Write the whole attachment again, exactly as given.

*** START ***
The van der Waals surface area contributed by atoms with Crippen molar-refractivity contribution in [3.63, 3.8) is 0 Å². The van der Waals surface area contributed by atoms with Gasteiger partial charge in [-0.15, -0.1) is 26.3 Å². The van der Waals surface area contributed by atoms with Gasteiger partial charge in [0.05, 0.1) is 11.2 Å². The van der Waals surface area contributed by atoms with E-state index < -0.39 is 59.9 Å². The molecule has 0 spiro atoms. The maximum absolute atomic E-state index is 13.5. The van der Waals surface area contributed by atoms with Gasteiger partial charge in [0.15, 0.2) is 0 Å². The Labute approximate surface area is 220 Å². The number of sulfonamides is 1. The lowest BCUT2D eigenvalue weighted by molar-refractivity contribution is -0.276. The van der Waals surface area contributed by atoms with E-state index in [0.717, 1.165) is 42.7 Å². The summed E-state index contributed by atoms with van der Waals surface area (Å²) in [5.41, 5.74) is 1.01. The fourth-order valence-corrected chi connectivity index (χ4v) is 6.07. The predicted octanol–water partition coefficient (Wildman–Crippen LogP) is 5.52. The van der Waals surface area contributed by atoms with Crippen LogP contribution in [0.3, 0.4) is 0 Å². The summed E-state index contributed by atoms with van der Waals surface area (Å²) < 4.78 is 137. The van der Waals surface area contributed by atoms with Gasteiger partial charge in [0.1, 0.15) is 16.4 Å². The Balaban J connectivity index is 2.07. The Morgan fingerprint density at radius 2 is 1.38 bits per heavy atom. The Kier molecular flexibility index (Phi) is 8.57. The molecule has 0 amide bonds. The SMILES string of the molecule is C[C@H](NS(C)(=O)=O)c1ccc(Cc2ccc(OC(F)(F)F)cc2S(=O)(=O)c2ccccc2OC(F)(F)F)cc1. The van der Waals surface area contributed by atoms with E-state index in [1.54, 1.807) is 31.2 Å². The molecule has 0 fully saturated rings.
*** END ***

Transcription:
The van der Waals surface area contributed by atoms with Crippen molar-refractivity contribution in [3.63, 3.8) is 0 Å². The van der Waals surface area contributed by atoms with Gasteiger partial charge in [-0.15, -0.1) is 26.3 Å². The van der Waals surface area contributed by atoms with Gasteiger partial charge in [0.05, 0.1) is 11.2 Å². The van der Waals surface area contributed by atoms with E-state index < -0.39 is 59.9 Å². The molecule has 0 spiro atoms. The maximum absolute atomic E-state index is 13.5. The van der Waals surface area contributed by atoms with Gasteiger partial charge in [0.15, 0.2) is 0 Å². The Labute approximate surface area is 220 Å². The number of sulfonamides is 1. The lowest BCUT2D eigenvalue weighted by molar-refractivity contribution is -0.276. The van der Waals surface area contributed by atoms with E-state index in [0.717, 1.165) is 42.7 Å². The summed E-state index contributed by atoms with van der Waals surface area (Å²) in [5.41, 5.74) is 1.01. The fourth-order valence-corrected chi connectivity index (χ4v) is 6.07. The predicted octanol–water partition coefficient (Wildman–Crippen LogP) is 5.52. The van der Waals surface area contributed by atoms with Crippen LogP contribution in [0.3, 0.4) is 0 Å². The summed E-state index contributed by atoms with van der Waals surface area (Å²) < 4.78 is 137. The van der Waals surface area contributed by atoms with Gasteiger partial charge in [0.1, 0.15) is 16.4 Å². The Balaban J connectivity index is 2.07. The Morgan fingerprint density at radius 2 is 1.38 bits per heavy atom. The Kier molecular flexibility index (Phi) is 8.57. The molecule has 0 amide bonds. The SMILES string of the molecule is C[C@H](NS(C)(=O)=O)c1ccc(Cc2ccc(OC(F)(F)F)cc2S(=O)(=O)c2ccccc2OC(F)(F)F)cc1. The van der Waals surface area contributed by atoms with E-state index in [1.54, 1.807) is 31.2 Å². The molecule has 0 fully saturated rings.